Portland Woman Smiling as She Launches Professional MMA Career


Emily Corso

You probably wouldn’t guess that Emily Corso is a professional Mixed Martial Arts (MMA) fighter upon meeting her. The cute, bubbly 26-year old doesn’t seem to have an aggressive bone in her body.

Yet she is undefeated in her professional career, and her fierce jiu-jitsu skills keep most of her fights from progressing beyond the first round.

Most MMA fighters have a nickname. Corso’s is “The Mantis Shrimp”. She likes the nickname because it’s cute, which is the angle she’s going for. She explains that female MMA fighters tend to get boxed into being either sexy, mean, or cute.[quote align=’right’]Corso tends to smile while she fights. This trait almost earned her the nickname “The Serial Killer.” Once, a referee told her that her tendency to smile while fighting was terrifying to watch.[/quote]

“Lots of women get a lot of mileage from the sexy thing,” she says. Corso tends to smile while she fights. This trait almost earned her the nickname “The Serial Killer.” Once, a referee told her that her tendency to smile while fighting was terrifying to watch. “If someone hits me, I always smile more. I want to remember that I’m here for the fun. The moment it stops being fun is when I’ll stop.”

Corso grew up in Sitka, Alaska. She was a nerdy kid who preferred reading to sports. When she moved to Portland to attend Reed College, she thought she’d go into research or library sciences. One day, while play wrestling with another woman in the gym on campus, she realized, “I would die if someone were doing this to me for real.”  This thought inspired her to take a jiu-jitsu class as part of her PE requirements.

She loved jiu-jitsu and began to devote more and more of her time to it, finding local trainers outside of school to work with her. One day, the owner of a gym asked her to be in an MMA fight. She had never even seen an MMA fight, but said yes. After that fight she was hooked and began to work on her striking skills.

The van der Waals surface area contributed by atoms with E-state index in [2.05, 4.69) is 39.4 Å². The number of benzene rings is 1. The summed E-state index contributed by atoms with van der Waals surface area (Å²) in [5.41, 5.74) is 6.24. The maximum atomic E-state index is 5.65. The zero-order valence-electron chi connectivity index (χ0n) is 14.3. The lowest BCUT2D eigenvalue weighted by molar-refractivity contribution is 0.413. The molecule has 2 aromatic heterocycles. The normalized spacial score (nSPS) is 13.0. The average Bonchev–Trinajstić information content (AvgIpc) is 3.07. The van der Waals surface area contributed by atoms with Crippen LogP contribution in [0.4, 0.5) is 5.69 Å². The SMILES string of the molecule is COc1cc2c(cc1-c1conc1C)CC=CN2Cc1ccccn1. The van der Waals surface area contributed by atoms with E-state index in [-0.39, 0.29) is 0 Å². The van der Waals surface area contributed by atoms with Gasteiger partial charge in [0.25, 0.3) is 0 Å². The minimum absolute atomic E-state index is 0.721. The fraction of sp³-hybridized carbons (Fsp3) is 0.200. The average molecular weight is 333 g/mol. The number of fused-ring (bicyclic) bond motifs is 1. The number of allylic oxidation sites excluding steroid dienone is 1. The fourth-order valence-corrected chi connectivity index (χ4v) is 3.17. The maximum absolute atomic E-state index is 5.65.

Emily Corso Portrait

Mixed Martial Arts, also known as “ultimate fighting” and “cage fighting”, allows both striking and grappling moves. Most fighters tend to be stronger in one area or the other. The audience generally prefers to watch striking over grappling, because once the fighters are on the ground it can be hard to tell what’s going on. But Corso’s strength lies in getting her opponent to the mat quickly, and defeating them with a jiu jitsu move called the rear-naked choke, which will render her opponent unconscious in 30 seconds if they don’t tap out. “I prefer the ground,” she explains. “But I’m putting most of my training time into boxing.”

Corso trains anywhere from 90 minutes to 5 hours in a day, on top of her coaching and training of others. She says she tries to smile while she trains, so that the feeling of happiness is ingrained in her when she fights. She says that the most difficult part of her career comes from working through the frustration of mastering a new technique. “Even learning that you don’t have to be a master can be difficult,” she says.

Corso went pro last May, and in December of 2014 she was signed by Invicta, an all-female MMA promoter. Invicta will schedule and promote Corso’s fights while she’s signed with them. On their website, they promise her an Invicta debut fight in 2015. In the meantime, Corso continues to work with her Portland trainers, to work as a coach to other fighters, and to teach self-defense classes.

I recently went to watch Corso give a private lesson at Iron Ethos, a small gym in the SE industrial area that specializes in strength training for vegans. Her client, a stocky man at least two decades older than her, worked intensely on various jiu-jitsu holds with her for an hour. Corso flipped him around easily and gracefully, her long, spidery toes gripping the mat. She peppered the lesson with silly jokes in her bubbly voice. She had finished her own workout just before her client arrived, but kept up her energy and speed effortlessly.

“The hardest part of being an MMA fighter is the mental stuff,” Corso told me. “I’ve had fourteen fights in my life, but I go to the gym everyday. I take pride in listening to that voice that tells me not to give up.”

You can visit her website at www.emilykcorso.com.

Photo Credits: Top image by Paul Nelson. Bottom image by Michael Floyd.

Mercy Strongheart grew up in Northern New Mexico. The child of radical, hippie folk musicians, she spent her childhood making up stories and searching for sugar. Mercy is currently working on her second novel and writing freelance articles about things she likes, including hiking, bicycling, health, and watching extreme sports from afar. She has also been a Licensed Massage Therapist for the past 13 years (hence her know-it-all fitness articles). She lives in Portland.
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